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Muse’s The 2nd Law

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Whatever grim adaptation of comic-booky media comes out this year, we’ll be sure to hear the first 30 seconds of “Supremacy” used in the teasers. Muse kicks up the bombast without hesitation in this dreary take on “Kashmir,” a dash of mariachi pomp thrown in. This is our introduction to Queen and Other Rock Bands We Like: The Concept Album, aka The 2nd Law. The album is also a statement on corporate corruption following The Resistance’s take-that-totalitarianism themes. The pubescent and angsty teen male moods are amped up. This is what happens after you get married and have a baby. Your outlook just matures so much.

The 2nd Law is no Metropolis or ArchAndroid in terms of taking on freedom-quashing forces. Muse functions in some sort of dark alternate timeline of the now instead of a fun ride in an allegoric future. Everything is a dark, dark, circus and our only light is the loudest band in the land with the power of imitation at their disposal. There are goofy attempts to Queen it up, especially on “Panic Station” with its hefty nods to “Another One Bites the Dust.” We got Led Zeppelin and The Smiths peppering different parts of the album, sure, but the first quarter is Freddie homage.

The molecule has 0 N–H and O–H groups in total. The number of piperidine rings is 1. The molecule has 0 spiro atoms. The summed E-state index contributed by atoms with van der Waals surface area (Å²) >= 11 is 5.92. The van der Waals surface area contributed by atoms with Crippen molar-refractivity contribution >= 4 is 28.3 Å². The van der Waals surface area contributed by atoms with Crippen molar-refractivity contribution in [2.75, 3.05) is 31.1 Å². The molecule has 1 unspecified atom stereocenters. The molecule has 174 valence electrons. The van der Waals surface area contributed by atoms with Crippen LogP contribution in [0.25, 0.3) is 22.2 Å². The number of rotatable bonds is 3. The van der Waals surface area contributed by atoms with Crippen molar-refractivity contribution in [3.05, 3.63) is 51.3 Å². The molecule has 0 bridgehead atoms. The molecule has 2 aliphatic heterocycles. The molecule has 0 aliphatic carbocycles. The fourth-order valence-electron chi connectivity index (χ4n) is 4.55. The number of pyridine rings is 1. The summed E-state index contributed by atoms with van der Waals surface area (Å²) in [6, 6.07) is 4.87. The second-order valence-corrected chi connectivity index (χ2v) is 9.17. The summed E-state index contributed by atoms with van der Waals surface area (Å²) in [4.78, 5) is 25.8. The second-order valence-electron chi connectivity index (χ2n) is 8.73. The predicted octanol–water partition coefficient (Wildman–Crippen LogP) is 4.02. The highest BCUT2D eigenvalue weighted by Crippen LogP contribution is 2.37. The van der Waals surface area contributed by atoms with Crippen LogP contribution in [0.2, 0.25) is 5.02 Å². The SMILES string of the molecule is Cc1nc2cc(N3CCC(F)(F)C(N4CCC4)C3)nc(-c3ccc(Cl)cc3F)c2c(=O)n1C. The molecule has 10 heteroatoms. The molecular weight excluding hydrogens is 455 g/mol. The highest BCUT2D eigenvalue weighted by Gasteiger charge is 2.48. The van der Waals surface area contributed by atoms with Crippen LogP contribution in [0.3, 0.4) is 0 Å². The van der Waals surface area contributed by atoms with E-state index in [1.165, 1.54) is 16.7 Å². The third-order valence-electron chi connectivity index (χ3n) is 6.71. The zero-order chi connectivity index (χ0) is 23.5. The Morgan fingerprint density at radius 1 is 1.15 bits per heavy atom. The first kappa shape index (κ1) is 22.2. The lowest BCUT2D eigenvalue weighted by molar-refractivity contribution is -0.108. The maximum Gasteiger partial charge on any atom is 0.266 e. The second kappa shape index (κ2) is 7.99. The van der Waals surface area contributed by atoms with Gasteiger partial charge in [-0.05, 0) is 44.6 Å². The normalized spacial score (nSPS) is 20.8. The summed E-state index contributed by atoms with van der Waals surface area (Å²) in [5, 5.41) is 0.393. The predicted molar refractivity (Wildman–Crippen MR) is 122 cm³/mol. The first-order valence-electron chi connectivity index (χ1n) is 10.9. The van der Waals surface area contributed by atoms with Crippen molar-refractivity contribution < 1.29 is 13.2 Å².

“Prelude” is an instrumental suite preceding…“Survival,” the official anthem of the London Olympics. Matt Bellamy will win the race with his grandiose theme that he wants athletes to get pumped to, furrowing their sweat-soaked brows to the slow-mo training montage playing in their heads. Perhaps picture Wenlock and Mandeville jumping hurdles to “Survival” and the camp will come across as intentional.

“Follow Me,” a new wave flight through a neon tunnel, drops the bass but doesn’t delve too far into the dubstep realm. It merely teases and for that effort alone, it is a sweet relief. Without the dubstep, “Follow Me” cruises along with pretty electronic thumps, feeling rather original in the middle of this album.

The album benefits from the calmer moments: “Animals” is a slow burn with fair Edge-like guitar work and is also the most explicit with the album concept. That song, along with “Madness,” “Explorers” and “Big Freeze,” evoke the Zoo TV and Pop eras of U2.